Can a Service Dog Also Be a Protection Dog?

Should the law allow a protection dog to be certified as a service dog (i.e., a dog for the blind, the handicapped, etc.)?

I was contacted by a member of the public who asked me to help get her dog back. It was a pit bull that was trained as a protection dog AND as a service dog. The lady is handicapped — in a wheelchair for life. Her dog attacked and injured a person, and the authorities ordered the animal to be put down because they concluded it presented a danger to the public.

She already had a lawyer, the hearing had already taken place, and she was calling me on Friday at 5 PM to try to prevent a Monday at 8 AM euthanasia. There was no way I could help her, because she didn’t give me the opportunity. Whether her position had merit was another matter.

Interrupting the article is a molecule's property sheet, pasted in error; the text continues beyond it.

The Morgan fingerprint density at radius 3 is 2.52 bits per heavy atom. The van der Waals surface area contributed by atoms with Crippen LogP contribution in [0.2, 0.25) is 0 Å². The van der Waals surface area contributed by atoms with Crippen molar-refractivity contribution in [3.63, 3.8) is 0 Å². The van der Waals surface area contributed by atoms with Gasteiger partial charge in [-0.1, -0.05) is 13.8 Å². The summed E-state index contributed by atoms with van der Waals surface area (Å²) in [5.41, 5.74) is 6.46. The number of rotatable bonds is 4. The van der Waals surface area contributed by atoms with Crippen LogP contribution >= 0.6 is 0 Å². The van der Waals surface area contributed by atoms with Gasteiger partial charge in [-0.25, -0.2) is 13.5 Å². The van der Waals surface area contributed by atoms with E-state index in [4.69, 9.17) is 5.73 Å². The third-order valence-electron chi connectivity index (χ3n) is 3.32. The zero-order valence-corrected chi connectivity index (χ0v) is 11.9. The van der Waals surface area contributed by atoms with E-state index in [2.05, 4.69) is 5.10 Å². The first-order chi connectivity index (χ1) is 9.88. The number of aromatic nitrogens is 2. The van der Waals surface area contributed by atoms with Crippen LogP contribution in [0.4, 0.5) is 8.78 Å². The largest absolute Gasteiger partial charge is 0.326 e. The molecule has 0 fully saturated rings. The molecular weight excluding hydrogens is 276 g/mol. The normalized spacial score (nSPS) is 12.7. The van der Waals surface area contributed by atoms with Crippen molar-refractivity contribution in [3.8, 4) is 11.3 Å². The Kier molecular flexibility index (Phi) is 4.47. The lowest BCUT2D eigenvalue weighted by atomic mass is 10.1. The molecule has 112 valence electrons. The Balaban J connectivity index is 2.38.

To me, service dog and protection dog are two different things. A service dog has special permission to go where other dogs are not allowed: restaurants, hospitals, concert halls, etc. The badge of the service dog implies a well-mannered dog that exists for no reason other than to assist a handicapped person.

A protection dog is another creature entirely. He is as unapproachable as any other bodyguard. You keep him away from people. So how can a protection dog be a service dog? How can that be right? When I see a service dog in the future, I will wonder whether it would be just as happy biting me as it would be to help its owner cross the street.

In my opinion, the public is entitled to know that a service dog won’t bite, won’t protect. If the law allows service dogs to be trained as guard or protection dogs, the owners of service dogs will eventually suffer, because nobody will want the presence of such dogs (despite the laws which say that service dogs can go just about anywhere). Why should the public fear that a service dog might be an attack dog? It’s an absurd notion. But what do you think?